Time Out Melbourne

A challenger appears! Much hyped Indonesian actioner weighs in against ten of the most spectacular movie smackdowns

One of the most talked about martial arts films in recent years, breakthrough Indonesian flick The Raid, arrives in Australian Cinemas on March 22 in a buzz of critical and audience acclaim. Directed by Jakarta-based Welshman Gareth Evans, the film follows an elite SWAT team trapped in a 30-storey tenement overrun by violent criminals after their mission to take down a ruthless drug lord goes wrong.

A clever advertising campaign inviting people to “choose your weapon”, alongside the handful of bone-crunching clips that have popped up on the internet have got hardcore action fans drooling over the explosive combination of gunplay and the traditional Indonesian martial art Silat, a style of fighting which emphasises the use of knives and other bladed weapons. The Raid has sucker-punched audiences at Sundance and SXSW, won the Toronto Film Festival’s Midnight Madness award and has critics gushing over what are being touted as the best action scenes in the history of cinema. That’s quite a claim, and the film will need to have some serious chops if it intends to snatch the heavyweight belt from the following memorable movie scraps:

10. Old Boy (2003)

Corridor Brawl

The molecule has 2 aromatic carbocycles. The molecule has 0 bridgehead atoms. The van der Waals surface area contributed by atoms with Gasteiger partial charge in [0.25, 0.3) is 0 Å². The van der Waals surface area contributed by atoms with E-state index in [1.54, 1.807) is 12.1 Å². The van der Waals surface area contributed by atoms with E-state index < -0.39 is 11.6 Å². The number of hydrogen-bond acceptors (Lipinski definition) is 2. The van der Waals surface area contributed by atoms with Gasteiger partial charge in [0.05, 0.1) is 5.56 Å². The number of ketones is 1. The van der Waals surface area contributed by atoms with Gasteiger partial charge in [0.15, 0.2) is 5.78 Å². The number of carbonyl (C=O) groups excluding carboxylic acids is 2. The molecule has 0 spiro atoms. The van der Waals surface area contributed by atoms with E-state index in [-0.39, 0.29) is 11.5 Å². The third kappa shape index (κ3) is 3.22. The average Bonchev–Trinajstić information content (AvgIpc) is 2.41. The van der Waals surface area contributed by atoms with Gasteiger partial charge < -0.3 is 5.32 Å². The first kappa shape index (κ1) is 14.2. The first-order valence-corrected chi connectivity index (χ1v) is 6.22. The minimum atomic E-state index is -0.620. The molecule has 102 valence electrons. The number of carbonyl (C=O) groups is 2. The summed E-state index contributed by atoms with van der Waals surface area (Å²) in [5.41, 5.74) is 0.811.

After being released from a decade-and-a-half of inexplicable solitary confinement, Old Boy’s wild haired, live squid eating anti-hero Oh Dae-su asks himself if 15 years of shadow boxing in his cell can be put to use. He soon gets an emphatic answer when he finds his quest for revenge blocked by a corridor full of hired goons intent on wiping the crazy grin off his face. The ensuing dust-up, filmed in a single, wide take is exhausting stuff as Dae-su throws himself into the melee with his trusty claw hammer and fights for his life with dervish-like ferocity. Despite the odds and the minor inconvenience of spending most of the fight with a knife stuck between his shoulder blades, it’s a rather bruised Oh Dae-su who’s the last man standing. One would hope for sake of the actors involved that the scene didn’t require too many takes.



9. Yojimbo (1961)

Sanjuro vs Unosuke